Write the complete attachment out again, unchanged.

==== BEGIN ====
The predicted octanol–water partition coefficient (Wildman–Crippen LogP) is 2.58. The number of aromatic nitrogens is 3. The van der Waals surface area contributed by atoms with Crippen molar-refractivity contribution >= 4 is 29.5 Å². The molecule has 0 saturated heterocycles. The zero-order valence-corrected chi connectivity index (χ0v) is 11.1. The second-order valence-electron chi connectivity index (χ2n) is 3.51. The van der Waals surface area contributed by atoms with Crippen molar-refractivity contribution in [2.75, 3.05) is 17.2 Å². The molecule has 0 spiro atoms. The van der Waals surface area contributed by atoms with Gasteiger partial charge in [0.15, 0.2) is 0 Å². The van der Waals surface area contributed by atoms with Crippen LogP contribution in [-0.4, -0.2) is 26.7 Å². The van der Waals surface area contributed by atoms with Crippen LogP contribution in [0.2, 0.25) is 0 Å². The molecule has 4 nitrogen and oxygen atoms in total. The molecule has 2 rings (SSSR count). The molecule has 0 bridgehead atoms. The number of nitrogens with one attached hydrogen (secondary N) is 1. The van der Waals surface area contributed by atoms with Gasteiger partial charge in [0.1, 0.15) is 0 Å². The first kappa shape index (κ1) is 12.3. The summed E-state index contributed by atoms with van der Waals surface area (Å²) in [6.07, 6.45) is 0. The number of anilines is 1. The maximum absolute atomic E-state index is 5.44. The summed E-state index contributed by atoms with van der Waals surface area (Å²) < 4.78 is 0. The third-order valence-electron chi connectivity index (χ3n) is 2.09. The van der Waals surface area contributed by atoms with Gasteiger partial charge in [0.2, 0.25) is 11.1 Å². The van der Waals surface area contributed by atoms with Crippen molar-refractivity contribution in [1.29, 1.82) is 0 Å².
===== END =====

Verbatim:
The predicted octanol–water partition coefficient (Wildman–Crippen LogP) is 2.58. The number of aromatic nitrogens is 3. The van der Waals surface area contributed by atoms with Crippen molar-refractivity contribution >= 4 is 29.5 Å². The molecule has 0 saturated heterocycles. The zero-order valence-corrected chi connectivity index (χ0v) is 11.1. The second-order valence-electron chi connectivity index (χ2n) is 3.51. The van der Waals surface area contributed by atoms with Crippen molar-refractivity contribution in [2.75, 3.05) is 17.2 Å². The molecule has 0 spiro atoms. The van der Waals surface area contributed by atoms with Gasteiger partial charge in [0.15, 0.2) is 0 Å². The van der Waals surface area contributed by atoms with Crippen LogP contribution in [-0.4, -0.2) is 26.7 Å². The van der Waals surface area contributed by atoms with Crippen LogP contribution in [0.2, 0.25) is 0 Å². The molecule has 4 nitrogen and oxygen atoms in total. The molecule has 2 rings (SSSR count). The molecule has 0 bridgehead atoms. The number of nitrogens with one attached hydrogen (secondary N) is 1. The van der Waals surface area contributed by atoms with Gasteiger partial charge in [0.1, 0.15) is 0 Å². The first kappa shape index (κ1) is 12.3. The summed E-state index contributed by atoms with van der Waals surface area (Å²) in [6.07, 6.45) is 0. The number of anilines is 1. The maximum absolute atomic E-state index is 5.44. The summed E-state index contributed by atoms with van der Waals surface area (Å²) < 4.78 is 0. The third-order valence-electron chi connectivity index (χ3n) is 2.09. The van der Waals surface area contributed by atoms with Gasteiger partial charge in [0.2, 0.25) is 11.1 Å². The van der Waals surface area contributed by atoms with Crippen molar-refractivity contribution in [1.29, 1.82) is 0 Å².